If you have a good solar installer, or you’ve taken the time to learn how to do it right, sealing the holes to prevent water leakage should be easy and foolproof. If not, you’ll have a costly mess on your hands especially in areas experiencing climate crisis-intensified heavy downpours.

Backyard solar — by definition — will never damage your home’s roof.

6. Fewer electrical hazards, safer grounding

Another potential issue with rooftop solar is the risk of lightning causing an electrical fire due to the high voltage on your roof in some arrays or to surges during storms. Also, a faulty grounding could result in a fire or damage to your solar system. 

A ground mount system circumvents these problems somewhat since it is lower to the ground to begin with, thus making grounding simple and lightning strikes less likely. This doesn’t mean grounding problems won’t occur with the age of your system, as is known to occur. But that’s why regular system checks by a qualified solar professional are a good idea.

7. More efficient cooling

Contrary to popular belief, solar panels are more efficient at converting the sun’s rays to electricity when it’s cold outside. The electronics function much more smoothly.

During warmer months, high temperatures contribute greater resistance to the passage of electrical current. Panel efficiency proportionately drops. Cooling the panels is necessary to maximize efficiency as much as possible.

A free-standing system allows plenty of airflow under and around the modules. Heat buildup more easily dissipates compared to a rooftop system.

bifacial solar panels
Bifacial solar panels

A backyard system also allows you to install bifacial solar panels to intercept the sunlight reflected back off the ground under your PV modules. 

8. Can more closely match your home’s energy needs

When designing any photovoltaic system, the first step is calculating your home’s energy usage. Then figure out the percentage of that value you’d like to be met from the sun.

With a ground mount solar system, you have lots of leeway to build up a system exactly to your specifications. And enough space to fit it in.

By contrast, a roof of fixed dimensions limits the size — and, so, the energy capacity — of your solar array.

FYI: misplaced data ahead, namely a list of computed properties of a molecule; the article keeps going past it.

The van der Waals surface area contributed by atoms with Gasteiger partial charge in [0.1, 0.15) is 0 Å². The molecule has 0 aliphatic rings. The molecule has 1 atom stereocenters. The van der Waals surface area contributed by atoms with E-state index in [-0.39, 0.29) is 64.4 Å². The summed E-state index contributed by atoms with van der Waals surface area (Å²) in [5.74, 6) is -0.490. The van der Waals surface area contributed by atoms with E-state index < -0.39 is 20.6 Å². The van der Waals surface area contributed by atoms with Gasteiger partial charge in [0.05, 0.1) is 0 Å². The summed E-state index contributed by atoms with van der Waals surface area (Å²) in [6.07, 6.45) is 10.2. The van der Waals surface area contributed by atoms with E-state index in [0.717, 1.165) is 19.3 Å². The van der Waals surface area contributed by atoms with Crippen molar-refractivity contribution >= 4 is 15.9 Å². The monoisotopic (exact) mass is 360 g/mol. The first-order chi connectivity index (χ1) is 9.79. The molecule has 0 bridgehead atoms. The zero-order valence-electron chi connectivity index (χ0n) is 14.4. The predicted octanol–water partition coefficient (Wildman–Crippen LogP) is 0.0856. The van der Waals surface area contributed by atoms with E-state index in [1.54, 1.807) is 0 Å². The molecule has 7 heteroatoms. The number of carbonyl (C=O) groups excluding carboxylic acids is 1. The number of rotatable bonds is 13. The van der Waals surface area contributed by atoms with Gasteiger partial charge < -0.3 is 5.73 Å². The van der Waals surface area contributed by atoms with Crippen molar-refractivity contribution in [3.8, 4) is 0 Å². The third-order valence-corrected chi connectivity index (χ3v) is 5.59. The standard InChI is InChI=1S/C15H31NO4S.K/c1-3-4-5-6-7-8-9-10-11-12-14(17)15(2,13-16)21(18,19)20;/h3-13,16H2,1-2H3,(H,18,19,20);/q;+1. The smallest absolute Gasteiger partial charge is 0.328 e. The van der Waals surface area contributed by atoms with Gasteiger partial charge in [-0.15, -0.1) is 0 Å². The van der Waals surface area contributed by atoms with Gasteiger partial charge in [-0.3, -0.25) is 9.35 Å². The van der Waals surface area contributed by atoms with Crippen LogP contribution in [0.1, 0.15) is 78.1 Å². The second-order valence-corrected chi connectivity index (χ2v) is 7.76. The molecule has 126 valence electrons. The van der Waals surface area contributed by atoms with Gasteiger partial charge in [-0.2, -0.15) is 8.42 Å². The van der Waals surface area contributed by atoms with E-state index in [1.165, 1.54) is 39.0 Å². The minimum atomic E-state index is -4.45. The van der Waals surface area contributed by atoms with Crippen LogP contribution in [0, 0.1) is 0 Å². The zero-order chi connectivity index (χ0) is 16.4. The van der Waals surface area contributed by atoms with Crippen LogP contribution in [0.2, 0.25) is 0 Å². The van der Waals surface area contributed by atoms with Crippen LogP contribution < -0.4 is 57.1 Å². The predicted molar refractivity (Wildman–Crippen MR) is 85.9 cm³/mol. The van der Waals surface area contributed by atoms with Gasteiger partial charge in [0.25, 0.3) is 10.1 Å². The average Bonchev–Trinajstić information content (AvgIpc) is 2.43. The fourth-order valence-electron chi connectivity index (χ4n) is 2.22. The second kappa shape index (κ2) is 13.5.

9. Can be moved if needed

You may not be able to move the entire concrete platform or the ballast that is anchoring your backyard system in place. But you can certainly relocate the PV array and re-stabilize it in a more optimal place if the situation warrants it. All without drilling any holes in your roof.

By comparison, your roof isn’t as versatile. Where the panels were first positioned is their forever home.

10. Over the long-term, ground mount will more than pay for itself

Most Web sources will tell you that ground mount solar systems are — by far — more expensive than similar-capacity rooftop solar arrays.

Fortunately, this is not always true.

Granted, there will be higher upfront costs, especially for laying the concrete foundation of some type (if you go that route) and installing the scaffolding or pole, compared to a rooftop system. But possibly you will do these parts yourself and save money.

But if you take into consideration the fact that solar adds an average of $15,000 to the value of your home, it is very possible that your ground mount solar system will pay for itself in a decade or less.

You can accelerate the high return on investment (ROI) with government tax incentives or vendor rebates. Tracking systems will boost productivity, thus lowering your energy costs and raising your monthly solar renewable energy certificates (SRECs) even more. 

In other words, backyard solar may just be more affordable than you realize — or possibly less expensive compared to a similar capacity roof system.